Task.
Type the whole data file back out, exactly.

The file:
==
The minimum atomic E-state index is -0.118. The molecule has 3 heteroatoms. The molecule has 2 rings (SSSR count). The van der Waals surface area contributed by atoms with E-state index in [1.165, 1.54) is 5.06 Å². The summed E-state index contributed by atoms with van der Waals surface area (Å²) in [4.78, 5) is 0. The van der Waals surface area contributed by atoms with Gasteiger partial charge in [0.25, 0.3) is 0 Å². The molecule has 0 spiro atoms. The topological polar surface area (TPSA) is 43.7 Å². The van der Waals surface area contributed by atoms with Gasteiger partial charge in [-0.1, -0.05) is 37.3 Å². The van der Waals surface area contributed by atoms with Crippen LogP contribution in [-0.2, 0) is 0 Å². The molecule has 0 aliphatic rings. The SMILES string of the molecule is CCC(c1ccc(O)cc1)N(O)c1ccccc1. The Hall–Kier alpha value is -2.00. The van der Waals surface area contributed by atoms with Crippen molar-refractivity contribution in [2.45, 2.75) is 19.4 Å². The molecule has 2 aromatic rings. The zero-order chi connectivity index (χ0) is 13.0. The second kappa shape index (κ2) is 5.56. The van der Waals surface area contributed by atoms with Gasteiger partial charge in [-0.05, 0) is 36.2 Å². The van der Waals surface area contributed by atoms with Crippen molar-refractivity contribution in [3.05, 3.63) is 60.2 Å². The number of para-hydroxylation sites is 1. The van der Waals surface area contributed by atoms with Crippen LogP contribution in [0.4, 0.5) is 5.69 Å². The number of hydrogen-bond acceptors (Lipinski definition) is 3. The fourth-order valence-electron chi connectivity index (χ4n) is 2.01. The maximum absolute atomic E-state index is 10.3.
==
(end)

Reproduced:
The minimum atomic E-state index is -0.118. The molecule has 3 heteroatoms. The molecule has 2 rings (SSSR count). The van der Waals surface area contributed by atoms with E-state index in [1.165, 1.54) is 5.06 Å². The summed E-state index contributed by atoms with van der Waals surface area (Å²) in [4.78, 5) is 0. The van der Waals surface area contributed by atoms with Gasteiger partial charge in [0.25, 0.3) is 0 Å². The molecule has 0 spiro atoms. The topological polar surface area (TPSA) is 43.7 Å². The van der Waals surface area contributed by atoms with Gasteiger partial charge in [-0.1, -0.05) is 37.3 Å². The van der Waals surface area contributed by atoms with Crippen LogP contribution in [-0.2, 0) is 0 Å². The molecule has 0 aliphatic rings. The SMILES string of the molecule is CCC(c1ccc(O)cc1)N(O)c1ccccc1. The Hall–Kier alpha value is -2.00. The van der Waals surface area contributed by atoms with Crippen molar-refractivity contribution in [2.45, 2.75) is 19.4 Å². The molecule has 2 aromatic rings. The zero-order chi connectivity index (χ0) is 13.0. The second kappa shape index (κ2) is 5.56. The van der Waals surface area contributed by atoms with Gasteiger partial charge in [-0.05, 0) is 36.2 Å². The van der Waals surface area contributed by atoms with Crippen molar-refractivity contribution in [3.05, 3.63) is 60.2 Å². The number of para-hydroxylation sites is 1. The van der Waals surface area contributed by atoms with Crippen LogP contribution in [0.4, 0.5) is 5.69 Å². The number of hydrogen-bond acceptors (Lipinski definition) is 3. The fourth-order valence-electron chi connectivity index (χ4n) is 2.01. The maximum absolute atomic E-state index is 10.3.